#18 – A New Earth: Awakening to Your Life’s Purpose by Eckhart Tolle
#19 – John Oliver Killens: A Life of Black Literary Activism by Keith Gilyard
#20 – Alain L. Locke: The Biography of a Philosopher by Leonard Harris
#21 – Age Ain’t Nothing but a Number: Black Women Explore Midlife by Carleen Brice
#22 – 2012 Guide to Literary Agents by Chuck Sambuchino #23 – Chicken Soup for the Prisoner’s Soul by Tom Lagana #24 – 101 Things Every Boy/Young Man of Color Should Know by LaMarr Darnell Shields
#25 – Beyond the Black Lady: Sexuality and the New African American Middle Class by Lisa B. Thompson
* * * * *
By Russell Simmons
Russell Simmons knows firsthand that wealth is rooted in much more than the stock market. True wealth has more to do with what’s in your heart than what’s in your wallet. Using this knowledge, Simmons became one of America’s shrewdest entrepreneurs, achieving a level of success that most investors only dream about. No matter how much material gain he accumulated, he never stopped lending a hand to those less fortunate. In Super Rich, Simmons uses his rare blend of spiritual savvy and street-smart wisdom to offer a new definition of wealth-and share timeless principles for developing an unshakable sense of self that can weather any financial storm. As Simmons says, “Happy can make you money, but money can’t make you happy.”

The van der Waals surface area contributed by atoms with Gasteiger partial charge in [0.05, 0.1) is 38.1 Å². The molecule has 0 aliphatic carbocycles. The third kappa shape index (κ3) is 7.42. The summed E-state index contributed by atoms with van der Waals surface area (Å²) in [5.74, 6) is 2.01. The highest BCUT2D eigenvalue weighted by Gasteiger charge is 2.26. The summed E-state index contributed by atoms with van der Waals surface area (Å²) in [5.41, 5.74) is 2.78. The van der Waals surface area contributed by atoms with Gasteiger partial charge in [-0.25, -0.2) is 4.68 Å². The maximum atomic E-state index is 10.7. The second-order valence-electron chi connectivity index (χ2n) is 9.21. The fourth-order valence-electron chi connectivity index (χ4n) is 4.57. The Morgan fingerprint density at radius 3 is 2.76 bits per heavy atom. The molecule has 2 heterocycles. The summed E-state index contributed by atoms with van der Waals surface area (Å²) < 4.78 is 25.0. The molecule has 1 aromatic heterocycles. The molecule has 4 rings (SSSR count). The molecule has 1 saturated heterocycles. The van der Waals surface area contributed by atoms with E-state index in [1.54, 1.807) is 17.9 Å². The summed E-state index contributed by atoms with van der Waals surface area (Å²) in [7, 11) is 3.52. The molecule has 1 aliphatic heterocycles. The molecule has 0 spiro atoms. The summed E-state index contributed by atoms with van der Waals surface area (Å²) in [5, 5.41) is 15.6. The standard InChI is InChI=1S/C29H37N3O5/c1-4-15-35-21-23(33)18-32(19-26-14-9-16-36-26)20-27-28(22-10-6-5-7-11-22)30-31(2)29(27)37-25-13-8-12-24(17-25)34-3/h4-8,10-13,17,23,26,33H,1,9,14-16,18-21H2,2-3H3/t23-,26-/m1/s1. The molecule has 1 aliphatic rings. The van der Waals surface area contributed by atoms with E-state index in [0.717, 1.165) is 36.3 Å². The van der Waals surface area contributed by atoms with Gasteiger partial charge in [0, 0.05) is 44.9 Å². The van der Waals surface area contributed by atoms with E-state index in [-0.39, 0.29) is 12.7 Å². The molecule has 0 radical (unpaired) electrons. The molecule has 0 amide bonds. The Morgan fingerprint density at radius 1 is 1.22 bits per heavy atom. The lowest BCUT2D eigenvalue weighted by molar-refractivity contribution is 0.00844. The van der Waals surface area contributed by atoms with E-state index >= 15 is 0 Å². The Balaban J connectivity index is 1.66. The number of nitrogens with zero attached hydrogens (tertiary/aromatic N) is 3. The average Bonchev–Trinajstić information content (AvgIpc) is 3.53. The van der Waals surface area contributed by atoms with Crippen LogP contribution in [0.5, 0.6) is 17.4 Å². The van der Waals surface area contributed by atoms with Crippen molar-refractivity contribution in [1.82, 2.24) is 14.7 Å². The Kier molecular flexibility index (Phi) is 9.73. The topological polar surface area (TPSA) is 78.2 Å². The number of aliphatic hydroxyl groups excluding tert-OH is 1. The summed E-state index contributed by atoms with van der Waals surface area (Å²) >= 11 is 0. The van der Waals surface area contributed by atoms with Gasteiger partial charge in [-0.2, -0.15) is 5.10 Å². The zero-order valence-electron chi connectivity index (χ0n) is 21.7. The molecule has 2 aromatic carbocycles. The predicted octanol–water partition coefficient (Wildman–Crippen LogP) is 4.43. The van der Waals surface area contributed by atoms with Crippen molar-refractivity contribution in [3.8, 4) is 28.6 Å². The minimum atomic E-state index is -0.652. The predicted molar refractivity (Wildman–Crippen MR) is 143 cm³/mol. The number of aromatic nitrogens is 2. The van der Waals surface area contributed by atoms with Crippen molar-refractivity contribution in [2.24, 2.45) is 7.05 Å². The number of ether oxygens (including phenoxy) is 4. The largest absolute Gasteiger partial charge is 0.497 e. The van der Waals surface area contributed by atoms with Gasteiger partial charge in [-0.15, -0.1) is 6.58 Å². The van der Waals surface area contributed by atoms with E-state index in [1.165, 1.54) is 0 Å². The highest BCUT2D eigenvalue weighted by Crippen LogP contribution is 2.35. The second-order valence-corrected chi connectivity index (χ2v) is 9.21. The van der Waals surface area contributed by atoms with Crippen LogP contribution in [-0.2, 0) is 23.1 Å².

* * * * *
By Michele Alexander
Contrary to the rosy picture of race embodied in Barack Obama’s political success and Oprah Winfrey’s financial success, legal scholar Alexander argues vigorously and persuasively that [w]e have not ended racial caste in America; we have merely redesigned it. Jim Crow and legal racial segregation has been replaced by mass incarceration as a system of social control (More African Americans are under correctional control today… than were enslaved in 1850). Alexander reviews American racial history from the colonies to the Clinton administration, delineating its transformation into the war on drugs. She offers an acute analysis of the effect of this mass incarceration upon former inmates who will be discriminated against, legally, for the rest of their lives, denied employment, housing, education, and public benefits. Most provocatively, she reveals how both the move toward colorblindness and affirmative action may blur our vision of injustice: most Americans know and don’t know the truth about mass incarcerationbut her carefully researched, deeply engaging, and thoroughly readable book should change that.Publishers Weekly
* * * * *
From The World and Africa, 1965
* * * * *
* * * * *
If you like this page consider making a donation
online through PayPal
* * * * *
Browse all issues
* * * * *
* * * * *
* * * * *
* * * * *
update 28 December 2011